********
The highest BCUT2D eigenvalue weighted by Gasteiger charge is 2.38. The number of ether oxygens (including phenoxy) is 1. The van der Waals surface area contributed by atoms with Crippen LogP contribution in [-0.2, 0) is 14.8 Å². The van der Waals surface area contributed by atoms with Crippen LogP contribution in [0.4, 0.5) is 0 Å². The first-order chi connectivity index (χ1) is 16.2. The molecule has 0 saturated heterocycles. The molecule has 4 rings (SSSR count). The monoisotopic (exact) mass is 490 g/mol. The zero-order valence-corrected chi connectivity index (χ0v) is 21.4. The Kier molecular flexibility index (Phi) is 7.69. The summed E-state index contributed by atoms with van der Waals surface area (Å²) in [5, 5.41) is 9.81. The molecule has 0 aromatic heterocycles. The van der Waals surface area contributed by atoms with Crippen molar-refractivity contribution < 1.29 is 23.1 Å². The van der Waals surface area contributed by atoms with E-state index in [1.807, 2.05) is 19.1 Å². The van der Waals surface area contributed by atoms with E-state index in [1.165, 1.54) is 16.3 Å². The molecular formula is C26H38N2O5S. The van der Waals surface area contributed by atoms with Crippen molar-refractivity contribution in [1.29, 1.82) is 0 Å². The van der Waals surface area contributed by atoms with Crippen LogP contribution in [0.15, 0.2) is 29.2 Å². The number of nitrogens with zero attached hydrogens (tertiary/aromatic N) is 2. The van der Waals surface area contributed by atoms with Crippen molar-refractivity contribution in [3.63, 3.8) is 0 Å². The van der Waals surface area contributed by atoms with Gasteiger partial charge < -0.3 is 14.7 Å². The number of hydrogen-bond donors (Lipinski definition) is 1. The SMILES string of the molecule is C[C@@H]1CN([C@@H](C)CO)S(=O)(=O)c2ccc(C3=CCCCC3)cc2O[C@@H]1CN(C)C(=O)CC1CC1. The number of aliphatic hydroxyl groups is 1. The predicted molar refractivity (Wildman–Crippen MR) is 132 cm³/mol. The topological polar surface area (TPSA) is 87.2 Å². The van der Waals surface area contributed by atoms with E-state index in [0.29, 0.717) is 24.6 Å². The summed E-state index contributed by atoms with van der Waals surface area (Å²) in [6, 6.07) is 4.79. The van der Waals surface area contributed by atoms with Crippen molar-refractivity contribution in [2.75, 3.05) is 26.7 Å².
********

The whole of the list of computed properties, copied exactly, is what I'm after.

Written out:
The highest BCUT2D eigenvalue weighted by Gasteiger charge is 2.38. The number of ether oxygens (including phenoxy) is 1. The van der Waals surface area contributed by atoms with Crippen LogP contribution in [-0.2, 0) is 14.8 Å². The van der Waals surface area contributed by atoms with Crippen LogP contribution in [0.4, 0.5) is 0 Å². The first-order chi connectivity index (χ1) is 16.2. The molecule has 0 saturated heterocycles. The molecule has 4 rings (SSSR count). The monoisotopic (exact) mass is 490 g/mol. The zero-order valence-corrected chi connectivity index (χ0v) is 21.4. The Kier molecular flexibility index (Phi) is 7.69. The summed E-state index contributed by atoms with van der Waals surface area (Å²) in [5, 5.41) is 9.81. The molecule has 0 aromatic heterocycles. The van der Waals surface area contributed by atoms with Crippen molar-refractivity contribution < 1.29 is 23.1 Å². The van der Waals surface area contributed by atoms with E-state index in [1.807, 2.05) is 19.1 Å². The van der Waals surface area contributed by atoms with E-state index in [1.165, 1.54) is 16.3 Å². The molecular formula is C26H38N2O5S. The van der Waals surface area contributed by atoms with Crippen molar-refractivity contribution in [1.29, 1.82) is 0 Å². The van der Waals surface area contributed by atoms with Crippen LogP contribution in [0.15, 0.2) is 29.2 Å². The number of nitrogens with zero attached hydrogens (tertiary/aromatic N) is 2. The van der Waals surface area contributed by atoms with Crippen molar-refractivity contribution in [3.63, 3.8) is 0 Å². The van der Waals surface area contributed by atoms with Gasteiger partial charge < -0.3 is 14.7 Å². The number of hydrogen-bond donors (Lipinski definition) is 1. The SMILES string of the molecule is C[C@@H]1CN([C@@H](C)CO)S(=O)(=O)c2ccc(C3=CCCCC3)cc2O[C@@H]1CN(C)C(=O)CC1CC1. The number of aliphatic hydroxyl groups is 1. The predicted molar refractivity (Wildman–Crippen MR) is 132 cm³/mol. The topological polar surface area (TPSA) is 87.2 Å². The van der Waals surface area contributed by atoms with E-state index in [0.29, 0.717) is 24.6 Å². The summed E-state index contributed by atoms with van der Waals surface area (Å²) in [6, 6.07) is 4.79. The van der Waals surface area contributed by atoms with Crippen molar-refractivity contribution in [2.75, 3.05) is 26.7 Å².